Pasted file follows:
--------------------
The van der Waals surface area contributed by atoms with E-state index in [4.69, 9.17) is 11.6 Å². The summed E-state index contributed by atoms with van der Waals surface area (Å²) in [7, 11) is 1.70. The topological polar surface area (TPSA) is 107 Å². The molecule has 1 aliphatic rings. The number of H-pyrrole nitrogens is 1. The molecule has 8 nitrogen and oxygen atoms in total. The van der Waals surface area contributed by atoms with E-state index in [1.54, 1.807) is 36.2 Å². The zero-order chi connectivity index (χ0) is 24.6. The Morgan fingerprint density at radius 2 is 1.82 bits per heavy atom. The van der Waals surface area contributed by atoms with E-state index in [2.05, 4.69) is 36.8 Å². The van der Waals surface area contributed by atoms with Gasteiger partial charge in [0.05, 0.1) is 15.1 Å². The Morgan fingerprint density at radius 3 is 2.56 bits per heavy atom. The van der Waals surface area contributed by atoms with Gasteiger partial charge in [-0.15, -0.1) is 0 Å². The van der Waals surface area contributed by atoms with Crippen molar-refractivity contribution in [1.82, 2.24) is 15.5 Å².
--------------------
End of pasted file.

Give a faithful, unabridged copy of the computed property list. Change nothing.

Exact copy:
The van der Waals surface area contributed by atoms with E-state index in [4.69, 9.17) is 11.6 Å². The summed E-state index contributed by atoms with van der Waals surface area (Å²) in [7, 11) is 1.70. The topological polar surface area (TPSA) is 107 Å². The molecule has 1 aliphatic rings. The number of H-pyrrole nitrogens is 1. The molecule has 8 nitrogen and oxygen atoms in total. The van der Waals surface area contributed by atoms with E-state index in [1.54, 1.807) is 36.2 Å². The zero-order chi connectivity index (χ0) is 24.6. The Morgan fingerprint density at radius 2 is 1.82 bits per heavy atom. The van der Waals surface area contributed by atoms with E-state index in [2.05, 4.69) is 36.8 Å². The van der Waals surface area contributed by atoms with Gasteiger partial charge in [0.05, 0.1) is 15.1 Å². The Morgan fingerprint density at radius 3 is 2.56 bits per heavy atom. The van der Waals surface area contributed by atoms with Gasteiger partial charge in [-0.15, -0.1) is 0 Å². The van der Waals surface area contributed by atoms with Crippen molar-refractivity contribution in [1.82, 2.24) is 15.5 Å².